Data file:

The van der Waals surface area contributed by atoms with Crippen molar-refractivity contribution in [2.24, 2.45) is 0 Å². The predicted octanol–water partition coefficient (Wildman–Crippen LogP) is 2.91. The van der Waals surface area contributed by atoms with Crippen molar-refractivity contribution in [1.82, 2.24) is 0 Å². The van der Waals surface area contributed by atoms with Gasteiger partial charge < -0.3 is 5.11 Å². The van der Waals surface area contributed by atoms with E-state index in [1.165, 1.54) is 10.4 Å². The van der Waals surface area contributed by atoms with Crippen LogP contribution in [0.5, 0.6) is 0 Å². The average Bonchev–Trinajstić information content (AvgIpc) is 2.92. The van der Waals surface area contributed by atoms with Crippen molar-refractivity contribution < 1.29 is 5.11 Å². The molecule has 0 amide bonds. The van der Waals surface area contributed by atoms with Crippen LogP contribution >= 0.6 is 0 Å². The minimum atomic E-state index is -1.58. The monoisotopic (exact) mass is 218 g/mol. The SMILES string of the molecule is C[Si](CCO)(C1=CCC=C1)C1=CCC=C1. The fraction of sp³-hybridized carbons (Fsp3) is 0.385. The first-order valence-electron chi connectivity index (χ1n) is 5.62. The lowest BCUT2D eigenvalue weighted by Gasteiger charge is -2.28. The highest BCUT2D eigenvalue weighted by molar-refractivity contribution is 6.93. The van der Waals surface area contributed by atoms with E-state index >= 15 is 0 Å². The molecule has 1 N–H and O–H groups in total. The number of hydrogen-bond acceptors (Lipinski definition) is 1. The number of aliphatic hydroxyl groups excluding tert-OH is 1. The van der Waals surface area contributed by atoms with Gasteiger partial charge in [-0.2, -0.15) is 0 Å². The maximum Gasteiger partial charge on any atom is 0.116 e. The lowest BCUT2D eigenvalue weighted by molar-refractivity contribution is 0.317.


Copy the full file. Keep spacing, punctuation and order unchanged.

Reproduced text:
The van der Waals surface area contributed by atoms with Crippen molar-refractivity contribution in [2.24, 2.45) is 0 Å². The predicted octanol–water partition coefficient (Wildman–Crippen LogP) is 2.91. The van der Waals surface area contributed by atoms with Crippen molar-refractivity contribution in [1.82, 2.24) is 0 Å². The van der Waals surface area contributed by atoms with Gasteiger partial charge < -0.3 is 5.11 Å². The van der Waals surface area contributed by atoms with E-state index in [1.165, 1.54) is 10.4 Å². The van der Waals surface area contributed by atoms with Crippen LogP contribution in [0.5, 0.6) is 0 Å². The average Bonchev–Trinajstić information content (AvgIpc) is 2.92. The van der Waals surface area contributed by atoms with Crippen molar-refractivity contribution < 1.29 is 5.11 Å². The molecule has 0 amide bonds. The van der Waals surface area contributed by atoms with Crippen LogP contribution >= 0.6 is 0 Å². The minimum atomic E-state index is -1.58. The monoisotopic (exact) mass is 218 g/mol. The SMILES string of the molecule is C[Si](CCO)(C1=CCC=C1)C1=CCC=C1. The fraction of sp³-hybridized carbons (Fsp3) is 0.385. The first-order valence-electron chi connectivity index (χ1n) is 5.62. The lowest BCUT2D eigenvalue weighted by Gasteiger charge is -2.28. The highest BCUT2D eigenvalue weighted by molar-refractivity contribution is 6.93. The van der Waals surface area contributed by atoms with E-state index >= 15 is 0 Å². The molecule has 1 N–H and O–H groups in total. The number of hydrogen-bond acceptors (Lipinski definition) is 1. The number of aliphatic hydroxyl groups excluding tert-OH is 1. The van der Waals surface area contributed by atoms with Gasteiger partial charge in [-0.2, -0.15) is 0 Å². The maximum Gasteiger partial charge on any atom is 0.116 e. The lowest BCUT2D eigenvalue weighted by molar-refractivity contribution is 0.317.